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By Michael Ebbing |  August 25, 2017

Take a moment to consider all of the components of your organization’s supply chain. Commonly, quite a few capital assets come to mind: raw materials, machinery, warehousing, logistics, distribution centers, brick and mortar sites, office locations, point of sales, and so much more.

Cybersecurity In Today's Interconnected Supply Chain

Whether it’s keeping employees connected to one another, interacting with customers, or generally exchanging data from one system to another, interconnectivity is a crucial, but risky, component of supply chain management.

And, in a world where millions of cyberattacks happen each day, companies can no longer afford to approach cybersecurity with an “if this happens” mindset, rather establish the proper structure and protocol for when it does. 

So, what exactly is cybersecurity? According to Techtarget.com, “Cybersecurity is the body of technologies, processes and practices designed to protect networks, computers, programs and data from attack, damage, or unauthorized access.”

While some security is better than none at all, many companies make the mistake of only protecting the perimeter. Picture an apartment, with the kitchen, bathroom, bedroom, closet, etc. all in one room, all of which only secure with a lock on the front door. When an intruder breaks through the sole lock on the door, they gain access to it all.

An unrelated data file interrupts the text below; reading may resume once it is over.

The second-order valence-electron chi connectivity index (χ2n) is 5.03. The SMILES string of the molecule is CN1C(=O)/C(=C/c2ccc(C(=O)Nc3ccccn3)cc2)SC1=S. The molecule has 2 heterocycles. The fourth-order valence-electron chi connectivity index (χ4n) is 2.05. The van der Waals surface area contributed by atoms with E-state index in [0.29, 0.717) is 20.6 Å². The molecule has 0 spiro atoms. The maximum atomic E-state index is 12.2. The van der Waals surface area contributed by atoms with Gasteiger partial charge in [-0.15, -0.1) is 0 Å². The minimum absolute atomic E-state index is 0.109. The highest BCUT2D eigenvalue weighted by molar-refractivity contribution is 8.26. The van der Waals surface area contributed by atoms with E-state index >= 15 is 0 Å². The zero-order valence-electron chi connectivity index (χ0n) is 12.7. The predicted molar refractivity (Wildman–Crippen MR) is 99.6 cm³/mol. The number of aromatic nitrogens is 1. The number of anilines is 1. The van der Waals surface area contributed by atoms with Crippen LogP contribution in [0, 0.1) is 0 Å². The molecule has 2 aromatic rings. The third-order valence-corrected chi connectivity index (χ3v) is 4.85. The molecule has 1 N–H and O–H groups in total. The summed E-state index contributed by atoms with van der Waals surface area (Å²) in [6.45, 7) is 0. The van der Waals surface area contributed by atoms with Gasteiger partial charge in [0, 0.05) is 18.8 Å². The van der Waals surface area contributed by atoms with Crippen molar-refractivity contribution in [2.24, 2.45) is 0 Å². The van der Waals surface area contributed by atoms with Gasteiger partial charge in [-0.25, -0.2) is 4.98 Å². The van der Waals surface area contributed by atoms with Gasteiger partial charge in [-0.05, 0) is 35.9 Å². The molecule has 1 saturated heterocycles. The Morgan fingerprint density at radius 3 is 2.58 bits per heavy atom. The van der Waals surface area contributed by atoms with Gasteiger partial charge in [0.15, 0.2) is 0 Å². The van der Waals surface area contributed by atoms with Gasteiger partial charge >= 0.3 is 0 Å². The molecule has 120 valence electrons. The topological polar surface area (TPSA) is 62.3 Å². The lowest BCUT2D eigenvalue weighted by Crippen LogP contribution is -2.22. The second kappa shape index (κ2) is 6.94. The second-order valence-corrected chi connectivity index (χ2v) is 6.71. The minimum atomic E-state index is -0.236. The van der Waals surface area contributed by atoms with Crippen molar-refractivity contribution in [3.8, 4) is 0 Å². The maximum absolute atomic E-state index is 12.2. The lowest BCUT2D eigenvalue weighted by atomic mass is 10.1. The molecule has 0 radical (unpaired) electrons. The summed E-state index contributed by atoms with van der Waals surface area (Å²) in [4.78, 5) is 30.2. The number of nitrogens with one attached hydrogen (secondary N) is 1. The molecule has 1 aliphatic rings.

When it comes to effectively securing your organization from cybersecurity threats, don’t be the architect of an apartment; build a multi-layered house. Meaning, have separate rooms each equipped with their own locks, create stairs to slow an intruder’s pace, install windows (no pun intended) and other doors so they can be quickly tossed out. You get the idea.

Building this house, however, requires a solid foundation, which in the case of cybersecurity, is a blend of vendor and risk management protocol. Local area networks are a thing of the far past and wide area networks connect all the pieces of the supply chain.

While we're on the topic of risk in supply chain...

Learn more about our Supplier Evaluation & Risk reports. ▶

With that, companies are moving away from on premise data warehousing to the cloud. Software Designed Wide Area Networking (SD-WAN) is now overlaying typical legacy and Multi-Protocol Label Switching (MPLS) services and it’s easy to forget about security. But, with new software vulnerabilities popping up each day, keeping both your immediate infrastructure secure but also understanding the security measures of your vendors, and even their fourth parties is key.

Take into consideration the infamous cloud. As defined by Gartner, cloud security addresses the processes and mechanisms used to control access and usage of cloud-based systems. The key areas are in:

  • Provider control (multitenancy risk)
  • Workload protection (virtualization security)
  • Data protection (SaaS Control)

You should take a risk-oriented approach to cloud control: cloud exposure = volume * sensitivity, emphasizing highly sensitive information: email, CRM, ERP, Data rooms, & Board Portals.